Wall Street Breakfast: Ladies And Gentlemen … the Fed

Wall Street Breakfast: Ladies And Gentlemen … the Fed

In a packed Wall Street week, the headlining act arrives. The Federal Reserve releases its decision on interest rates this afternoon with a hike of 75 basis points priced in by the markets.


The FOMC seeks to prove to investors that they’re serious about reining in inflation. Traders, though, are likely to home in on cues for when the central bank will pause tightening.

The CPI jumped 9.1% in June from a year ago, its fastest rate in more than 40 years, accelerating from 8.6% in May. And the PPI surged 11.3% in June Y/Y, up from 10.9% in May. In response, traders started pricing in a 100-basis-point rate hike in July, but Fed officials quickly pushed back in their public comments, guiding them back to a 75-bps increase.

The CME FedWatch tool puts a probability of 75.1% on a 75-bps rate hike to 2.25%-2.5% for the July meeting and a 24.9% probability for a 100-bps increase; for September, markets are pricing in a 49.6% probability for a 50-bps hike on top of that and a 42% chance of a 75-bps increase.

Scaling the peak: Debates over the size of the rate hike miss the point, said RSM Chief U.S. economist Joseph Brusuelas on Friday. “The far more important issue is just how far into restrictive terrain central bankers should lift the policy rate, and at what point they will choose to take the central bank’s foot off the monetary brakes and allow the economy space to further absorb the rate shock the Fed has imposed on the economy to restore price stability,” he wrote.

Lifting the rate to 2.25%-2.50% from the current 1.50%-1.75% moves policy restrictive territory, even at the risk of a slower economy, Brusuelas said. RSM sees the Fed continuing to raise rates until it reaches 3.25%-3.5% before it pauses to assess its impact on growth, inflation and employment, he added.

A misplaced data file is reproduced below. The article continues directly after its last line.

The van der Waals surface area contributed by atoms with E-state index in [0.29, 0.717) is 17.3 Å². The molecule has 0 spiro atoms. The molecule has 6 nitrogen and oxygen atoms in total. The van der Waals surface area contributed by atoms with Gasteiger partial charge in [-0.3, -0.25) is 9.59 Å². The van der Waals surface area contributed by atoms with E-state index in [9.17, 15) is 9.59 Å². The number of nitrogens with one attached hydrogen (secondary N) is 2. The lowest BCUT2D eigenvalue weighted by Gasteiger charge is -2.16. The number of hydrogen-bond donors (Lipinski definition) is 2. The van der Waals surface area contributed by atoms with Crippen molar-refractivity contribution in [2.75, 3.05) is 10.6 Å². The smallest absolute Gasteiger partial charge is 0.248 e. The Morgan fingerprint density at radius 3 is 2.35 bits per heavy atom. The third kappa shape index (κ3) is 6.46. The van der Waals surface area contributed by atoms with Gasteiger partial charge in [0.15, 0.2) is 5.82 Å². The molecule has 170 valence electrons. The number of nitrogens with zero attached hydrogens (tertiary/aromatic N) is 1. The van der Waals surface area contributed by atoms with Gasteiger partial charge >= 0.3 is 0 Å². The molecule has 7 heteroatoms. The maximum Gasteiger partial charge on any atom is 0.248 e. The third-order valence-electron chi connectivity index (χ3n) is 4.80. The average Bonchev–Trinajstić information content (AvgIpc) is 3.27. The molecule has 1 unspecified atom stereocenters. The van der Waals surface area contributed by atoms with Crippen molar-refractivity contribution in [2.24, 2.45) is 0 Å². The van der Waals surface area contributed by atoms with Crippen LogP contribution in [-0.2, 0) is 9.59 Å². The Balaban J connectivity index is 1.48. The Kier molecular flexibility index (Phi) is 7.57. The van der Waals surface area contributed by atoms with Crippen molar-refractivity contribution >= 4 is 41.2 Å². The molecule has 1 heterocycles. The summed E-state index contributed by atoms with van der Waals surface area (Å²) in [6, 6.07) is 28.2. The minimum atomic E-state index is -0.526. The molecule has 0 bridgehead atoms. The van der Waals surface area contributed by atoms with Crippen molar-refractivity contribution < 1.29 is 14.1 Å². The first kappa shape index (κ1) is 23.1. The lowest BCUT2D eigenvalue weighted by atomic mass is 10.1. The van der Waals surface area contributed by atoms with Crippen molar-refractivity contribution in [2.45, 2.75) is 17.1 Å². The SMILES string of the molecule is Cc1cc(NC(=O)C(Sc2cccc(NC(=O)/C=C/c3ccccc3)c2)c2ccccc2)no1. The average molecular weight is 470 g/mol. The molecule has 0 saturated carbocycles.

“Another three-quarter percentage point rate hike will take the benchmark fed funds rate back to where it was in July 2019, at the peak of the last cycle,” Bankrate Chief Financial Analyst Greg McBride said. “But with inflation running north of 9%, we’re not at the finish line and there will be more interest rate increases to come in the months ahead.”

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Morgan Stanley economists led by Ellen Zentner expect the fed funds rate to peak at 3.625% in December 2022, with the Fed taking the first steps toward normalizing the rate by the end of 2023.

What stocks say: Morgan Stanley strategist Mike Wilson says equity markets may already be pricing in a pause in the Fed’s rate hikes. In the last four economic cycles, the Fed paused its tightening well before the recession arrived, and the period between the pause and the economic downturn was “good for stocks, often VERY good,” he wrote in a note on Monday. “The problem this time is that the pause is likely to come too late.” Wilson still sees the Fed continuing to raise rates to fight stubbornly high inflation. “The battle on inflation should have begun a year ago, not now when demand destruction is already well developed and likely to take care of inflation on its own.”

J.P. Morgan equity strategists headed by Mislav Matejka, meanwhile, see the growth-policy tradeoff, which worsened from both sides in the first half of 2022, as “likely to improve as we move through 2H.” With challenged activity momentum and softer labor markets, “the reset in activity is what many want to see.”

“Crucially, this could open the doors to a more balanced Fed, and is driving a rollover in bond yields, potentially peaking USD and a leveling off in inflation,” Metejka said. This could be a case of “bad data is starting to be seen as good,” he added. The broad pullback in commodity prices “should be interpreted not only as a traditional indicator of softer demand, but also as bringing the relief in inflation pressures.